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Civil War Era National Cemeteries: Honoring Those Who Served
Santa Fe, New Mexico
At the close of the Civil War, the Federal Government established a small cemetery to hold the remains of Union troops who died in the battles over Santa Fe. During the Civil War, the Confederacy made unsuccessful attempts to control what was then the territory of New Mexico. Seeking to disrupt the Union presence in the western territories and expand westward to the Pacific, Confederate forces succeeded in briefly capturing Santa Fe in March 1862. A series of short yet intense battles uprooted Confederate troops, who left the city in April. In 1875, the cemetery expanded and was officially dedicated as a national cemetery. Today, the 34-acre cemetery is the final resting place of Civil War veterans, a U.S. Secretary of War, and veterans from World Wars I and II, as well as from more recent conflicts.
The Confederate States of America, amidst the early battles of the Civil War, sought to expand its reach across the continent. In December 1861, Confederate General Henry Hopkins Sibley led a command from Texas north toward Santa Fe to claim the New Mexico territory. With an early victory over Union forces at Valverde, New Mexico, in February 1862, Sibley and his 2,300-men force occupied Santa Fe on March 16 without opposition.
Sibley turned his sights to Glorieta Pass, a strategic path along the Santa Fe Trail leading through the Sangre de Cristo Mountains roughly 16 miles from Santa Fe. Control over the pass would allow Confederate troops to access the high plains and attack Fort Union, 60 miles northeast of Santa Fe. Union forces encountered Sibley’s men at Apache Canyon near Glorieta on March 28, 1862. After a series of skirmishes, Confederate forces retreated to Santa Fe. Union troops destroyed the Confederate supply wagons, forcing Sibley to abandon Santa Fe and return defeated across the Texas border.
In 1870, the bishop of the Roman Catholic Archdiocese of Santa Fe donated a small parcel of land to the federal government to establish a cemetery. In 1875, the federal government purchased an adjoining two-acre tract from the archdiocese. The two parcels were joined and established as the Santa Fe National Cemetery on April 6, 1875.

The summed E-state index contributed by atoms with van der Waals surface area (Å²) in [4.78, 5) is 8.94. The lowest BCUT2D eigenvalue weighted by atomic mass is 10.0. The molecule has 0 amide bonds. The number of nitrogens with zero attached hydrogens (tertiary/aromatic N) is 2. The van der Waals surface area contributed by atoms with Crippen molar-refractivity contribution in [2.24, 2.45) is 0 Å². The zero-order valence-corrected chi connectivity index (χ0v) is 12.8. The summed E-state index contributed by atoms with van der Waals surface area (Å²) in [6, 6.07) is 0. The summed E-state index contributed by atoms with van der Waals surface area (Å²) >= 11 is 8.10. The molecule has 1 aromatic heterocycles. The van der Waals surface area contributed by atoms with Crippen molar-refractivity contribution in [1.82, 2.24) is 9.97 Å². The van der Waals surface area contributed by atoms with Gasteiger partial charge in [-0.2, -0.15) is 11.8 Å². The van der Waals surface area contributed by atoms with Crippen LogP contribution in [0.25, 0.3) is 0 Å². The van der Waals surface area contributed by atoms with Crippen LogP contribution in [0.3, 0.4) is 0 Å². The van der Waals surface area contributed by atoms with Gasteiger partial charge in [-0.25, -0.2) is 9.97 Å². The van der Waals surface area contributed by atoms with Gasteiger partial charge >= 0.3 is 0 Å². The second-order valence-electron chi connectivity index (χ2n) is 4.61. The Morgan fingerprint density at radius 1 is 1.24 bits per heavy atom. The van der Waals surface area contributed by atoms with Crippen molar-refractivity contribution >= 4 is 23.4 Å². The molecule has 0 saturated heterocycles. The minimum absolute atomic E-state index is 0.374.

Initially, the cemetery held only the remains of 265 Union soldiers who died in the Battle of Glorieta Pass and other military actions in New Mexico. Later, the government transferred the remains of soldiers from remote post cemeteries in New Mexico, Arizona, and Utah.
For a short period, between 1876 and 1892, the War Department downgraded the cemetery to a post cemetery for Santa Fe’s Fort Marcy. The government again conferred national cemetery status in 1892, and purchased an additional seven acres for expansion purposes. In 1953, the government acquired an additional 25 acres, bringing the cemetery to its current size of 34 acres.
Although of modern construction, the cemetery’s rostrum (speaking platform), committal shelter, maintenance building, and office are also in the Pueblo style. These buildings feature stucco exterior walls with rounded corners, and wooden bracket capitals and columns and vigas (roof beams visible on the building’s interior that in the case of the rostrum project through the exterior walls).
Santa Fe National Cemetery is the final resting place for Medal of Honor recipients, the nation’s highest military decoration, given for “conspicuous gallantry and intrepidity at the risk of his life above and beyond the call of duty.”
Other notable interments include Charles Bent, the first American governor of the New Mexico territory; Patrick Hurley, former Secretary of War for President Hoover and ambassador to China; and Oliver LaFarge, the recipient of the 1930 Pulitzer Prize in Literature for the book Laughing Boy.
A few private headstones are in the cemetery. The most unique marker is a sandstone statue over the grave of Private Dennis O’Leary. O’Leary died on April 1, 1901, at the remote Fort Wingate in northwest New Mexico. Originally interred at the fort’s post cemetery, his remains and marker were transferred to Santa Fe National Cemetery in 1911. Local legend claims that the bored O’Leary carved the statue with the date of his death. On April 1, he committed suicide, leaving a note directing that the marker be placed over his grave. Military records contradict the story, citing tuberculosis as the cause of death, thus leaving the statue and the private’s death a mystery today.